There are numerous advantages to buying U.S. corn – the higher levels of available starch for animal digestibility, lower levels of mycotoxins and larger kernel size, to name a few.
A new study confirms that the origin of corn used by feed millers worldwide has an impact on the financial performance of their feed industries and, ultimately, growth of their livestock.
“When you talk to feed industry professionals around the world about U.S. corn versus other origins, they always talk in a broad sense about the physical characteristics of the grain," says U.S. Grains Council’s (USGC’s) Senior Director of Global Strategies Kurt Shultz.
"They typically mention corn grades, BCFM levels and corn color. Starch values, mycotoxin or protein, are important but secondary factors. Rarely do they ever mention ‘animal performance."
Shultz says U.S. corn is typically described as ‘dusty’ or fragile, but no one ever discusses how the different origins perform in animal feeds.
"Hence the reason for the study, to drill down and explore the fundamental performance of different origin corn as a source of starch or energy in livestock rations," says Shultz.
"Not only are we looking at the level of starch, but whether it’s available to the animal in the digestion process.”
Past studies have found that U.S. corn contains more starch than that of other origins, however, research has not shown whether that difference should affect the price per metric ton.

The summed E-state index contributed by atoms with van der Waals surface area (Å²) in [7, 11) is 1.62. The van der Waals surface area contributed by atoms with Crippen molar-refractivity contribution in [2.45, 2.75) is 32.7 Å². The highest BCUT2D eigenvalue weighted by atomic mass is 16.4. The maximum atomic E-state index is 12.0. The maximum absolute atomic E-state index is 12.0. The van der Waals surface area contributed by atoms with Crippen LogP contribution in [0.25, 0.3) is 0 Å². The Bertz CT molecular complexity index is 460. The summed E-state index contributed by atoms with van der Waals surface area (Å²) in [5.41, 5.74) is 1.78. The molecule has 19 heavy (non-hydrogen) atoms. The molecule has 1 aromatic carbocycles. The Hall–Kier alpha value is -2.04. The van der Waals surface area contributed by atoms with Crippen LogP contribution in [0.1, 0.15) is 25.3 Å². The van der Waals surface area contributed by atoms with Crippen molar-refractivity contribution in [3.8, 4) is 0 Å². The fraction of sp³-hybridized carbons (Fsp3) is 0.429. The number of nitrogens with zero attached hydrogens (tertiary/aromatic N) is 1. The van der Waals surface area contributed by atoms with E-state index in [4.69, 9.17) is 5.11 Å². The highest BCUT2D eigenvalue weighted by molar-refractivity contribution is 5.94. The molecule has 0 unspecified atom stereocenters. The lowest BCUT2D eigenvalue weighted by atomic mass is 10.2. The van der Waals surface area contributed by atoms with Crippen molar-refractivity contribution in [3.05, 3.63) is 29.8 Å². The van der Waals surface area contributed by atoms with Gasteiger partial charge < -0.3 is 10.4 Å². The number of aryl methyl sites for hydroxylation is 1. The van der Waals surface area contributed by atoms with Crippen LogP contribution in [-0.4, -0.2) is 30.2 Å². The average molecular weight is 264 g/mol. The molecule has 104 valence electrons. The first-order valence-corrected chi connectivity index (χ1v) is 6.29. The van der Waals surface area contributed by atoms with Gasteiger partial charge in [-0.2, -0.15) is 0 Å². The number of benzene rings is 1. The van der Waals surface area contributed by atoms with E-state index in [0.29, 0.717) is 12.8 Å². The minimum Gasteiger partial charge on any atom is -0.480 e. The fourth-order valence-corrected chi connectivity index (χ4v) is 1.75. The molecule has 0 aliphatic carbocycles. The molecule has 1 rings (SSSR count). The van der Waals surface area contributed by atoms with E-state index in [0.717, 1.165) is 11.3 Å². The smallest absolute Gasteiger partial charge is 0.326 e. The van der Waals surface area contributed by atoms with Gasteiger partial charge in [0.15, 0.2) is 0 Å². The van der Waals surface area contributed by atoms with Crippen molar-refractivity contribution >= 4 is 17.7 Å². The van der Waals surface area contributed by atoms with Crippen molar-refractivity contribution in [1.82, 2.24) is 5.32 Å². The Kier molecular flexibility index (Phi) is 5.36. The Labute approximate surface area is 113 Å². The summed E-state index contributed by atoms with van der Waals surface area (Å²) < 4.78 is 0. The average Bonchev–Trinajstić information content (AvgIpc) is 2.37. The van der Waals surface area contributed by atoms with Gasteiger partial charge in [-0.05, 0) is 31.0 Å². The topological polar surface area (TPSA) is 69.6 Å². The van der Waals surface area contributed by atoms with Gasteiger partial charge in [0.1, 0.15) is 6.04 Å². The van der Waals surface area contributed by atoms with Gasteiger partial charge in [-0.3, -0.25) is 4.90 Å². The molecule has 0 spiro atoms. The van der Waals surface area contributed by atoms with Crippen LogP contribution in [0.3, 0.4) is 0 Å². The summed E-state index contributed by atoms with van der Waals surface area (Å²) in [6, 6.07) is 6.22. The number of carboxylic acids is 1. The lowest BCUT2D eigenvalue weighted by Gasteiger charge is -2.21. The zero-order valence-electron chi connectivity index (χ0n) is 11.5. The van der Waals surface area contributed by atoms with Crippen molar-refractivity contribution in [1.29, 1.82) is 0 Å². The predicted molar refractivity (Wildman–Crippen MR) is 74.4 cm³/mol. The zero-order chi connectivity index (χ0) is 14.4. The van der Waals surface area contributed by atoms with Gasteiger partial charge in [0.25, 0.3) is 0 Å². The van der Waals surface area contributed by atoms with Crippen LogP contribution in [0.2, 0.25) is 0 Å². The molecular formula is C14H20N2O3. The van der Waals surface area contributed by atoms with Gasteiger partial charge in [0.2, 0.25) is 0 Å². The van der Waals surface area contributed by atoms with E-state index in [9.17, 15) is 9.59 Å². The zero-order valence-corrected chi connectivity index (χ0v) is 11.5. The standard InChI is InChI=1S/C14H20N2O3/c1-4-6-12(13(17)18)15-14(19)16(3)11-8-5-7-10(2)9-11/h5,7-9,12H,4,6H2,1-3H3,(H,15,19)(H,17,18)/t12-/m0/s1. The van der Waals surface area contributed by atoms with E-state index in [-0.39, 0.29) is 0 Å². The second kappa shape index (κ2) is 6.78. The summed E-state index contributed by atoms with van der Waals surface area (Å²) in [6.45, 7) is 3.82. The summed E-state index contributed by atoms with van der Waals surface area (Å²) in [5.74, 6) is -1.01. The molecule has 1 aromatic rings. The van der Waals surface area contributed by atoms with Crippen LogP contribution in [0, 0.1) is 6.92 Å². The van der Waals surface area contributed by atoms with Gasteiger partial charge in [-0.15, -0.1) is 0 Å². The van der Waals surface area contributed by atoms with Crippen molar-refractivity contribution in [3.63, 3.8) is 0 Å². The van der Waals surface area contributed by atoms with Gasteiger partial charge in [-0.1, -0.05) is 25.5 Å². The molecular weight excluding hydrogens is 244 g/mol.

This study examined the performance of the different origins (United States, Argentinian and Brazilian) corn. Samples were taken from the warehouses of customers in Mexico, Colombia, Japan, Vietnam and Taiwan and the United States.
The research was inspired by another sector that heavily relies on corn, the industrial corn processing sector. The ability of U.S. corn to outperform crops of different origins has already been seen in the industrial setting when producing such products as corn starch or corn syrup.
“We’ve seen that U.S. corn yields three or four percent higher levels of starch in a large industrial corn plant, and that can translate into millions of dollars of additional profit if those plants are using only U.S.-origin grain,” Shultz says.
“So, the theory was that the same starch should be available for the animals also, which led to the research we’re doing in the animal sector.”
Dr. Alvaro Garcia, a livestock nutritionist with Dellait, discussed some of the initial findings, including that U.S. corn contains more floury starch compared to Brazilian and Argentinian crops, which makes it more available for digestion by livestock but can also make U.S. corn more fragile.
In comparison, Brazilian and Argentinian corn contains less floury starch, which makes it more difficult for animals to digest in their feed. Additionally, U.S. corn was very low in mycotoxins, while that of Argentina and Brazil was relatively higher.
“We need to look at the corn itself. If you have the possibility of analysis, that would be great, but if you don’t, always look for larger kernels. The larger the kernel, the more starch there will be in the total kernel. One thing we did see in these results was that Argentina and Brazil had more fiber in the corn, so that also diluted the energy,” Garcia said.
“Another key concern about U.S. corn is the higher levels of broken kernels and foreign material (BCFM), however, our analysis shows that BCFM is only broken corn and has 96% to 98% the value of U.S. corn, so BCFM is not a negative in terms of feeding value. It may pose challenges in handling the grain, but there are storage and handling techniques to address this.”
For more information on the study, click here.